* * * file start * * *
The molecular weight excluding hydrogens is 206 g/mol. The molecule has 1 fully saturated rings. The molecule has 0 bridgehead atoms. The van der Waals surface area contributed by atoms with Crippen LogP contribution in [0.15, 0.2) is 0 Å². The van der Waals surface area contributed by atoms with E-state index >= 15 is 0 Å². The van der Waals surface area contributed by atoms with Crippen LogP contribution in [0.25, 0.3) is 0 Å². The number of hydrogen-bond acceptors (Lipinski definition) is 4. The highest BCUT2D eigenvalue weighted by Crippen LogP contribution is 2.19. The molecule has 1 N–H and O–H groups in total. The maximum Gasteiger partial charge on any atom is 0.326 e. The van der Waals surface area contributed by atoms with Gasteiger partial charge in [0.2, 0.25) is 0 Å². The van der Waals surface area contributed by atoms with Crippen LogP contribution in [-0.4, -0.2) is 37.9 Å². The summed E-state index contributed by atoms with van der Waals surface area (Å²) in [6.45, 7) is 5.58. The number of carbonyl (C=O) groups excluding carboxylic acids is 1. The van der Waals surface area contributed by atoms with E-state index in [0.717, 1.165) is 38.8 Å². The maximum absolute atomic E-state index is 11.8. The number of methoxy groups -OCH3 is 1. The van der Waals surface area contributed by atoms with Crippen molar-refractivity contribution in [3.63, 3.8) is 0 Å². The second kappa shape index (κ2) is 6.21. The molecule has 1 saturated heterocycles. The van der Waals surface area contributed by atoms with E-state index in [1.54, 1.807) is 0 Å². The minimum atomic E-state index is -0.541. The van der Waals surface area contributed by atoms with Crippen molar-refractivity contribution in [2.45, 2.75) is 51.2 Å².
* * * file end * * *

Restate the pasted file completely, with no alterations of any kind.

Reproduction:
The molecular weight excluding hydrogens is 206 g/mol. The molecule has 1 fully saturated rings. The molecule has 0 bridgehead atoms. The van der Waals surface area contributed by atoms with Crippen LogP contribution in [0.15, 0.2) is 0 Å². The van der Waals surface area contributed by atoms with E-state index >= 15 is 0 Å². The van der Waals surface area contributed by atoms with Crippen LogP contribution in [0.25, 0.3) is 0 Å². The number of hydrogen-bond acceptors (Lipinski definition) is 4. The highest BCUT2D eigenvalue weighted by Crippen LogP contribution is 2.19. The molecule has 1 N–H and O–H groups in total. The maximum Gasteiger partial charge on any atom is 0.326 e. The van der Waals surface area contributed by atoms with Gasteiger partial charge in [0.2, 0.25) is 0 Å². The van der Waals surface area contributed by atoms with Crippen LogP contribution in [-0.4, -0.2) is 37.9 Å². The summed E-state index contributed by atoms with van der Waals surface area (Å²) in [6.45, 7) is 5.58. The number of carbonyl (C=O) groups excluding carboxylic acids is 1. The van der Waals surface area contributed by atoms with E-state index in [0.717, 1.165) is 38.8 Å². The maximum absolute atomic E-state index is 11.8. The number of methoxy groups -OCH3 is 1. The van der Waals surface area contributed by atoms with Crippen molar-refractivity contribution in [3.63, 3.8) is 0 Å². The second kappa shape index (κ2) is 6.21. The molecule has 1 saturated heterocycles. The van der Waals surface area contributed by atoms with E-state index in [1.54, 1.807) is 0 Å². The minimum atomic E-state index is -0.541. The van der Waals surface area contributed by atoms with Crippen molar-refractivity contribution in [2.45, 2.75) is 51.2 Å².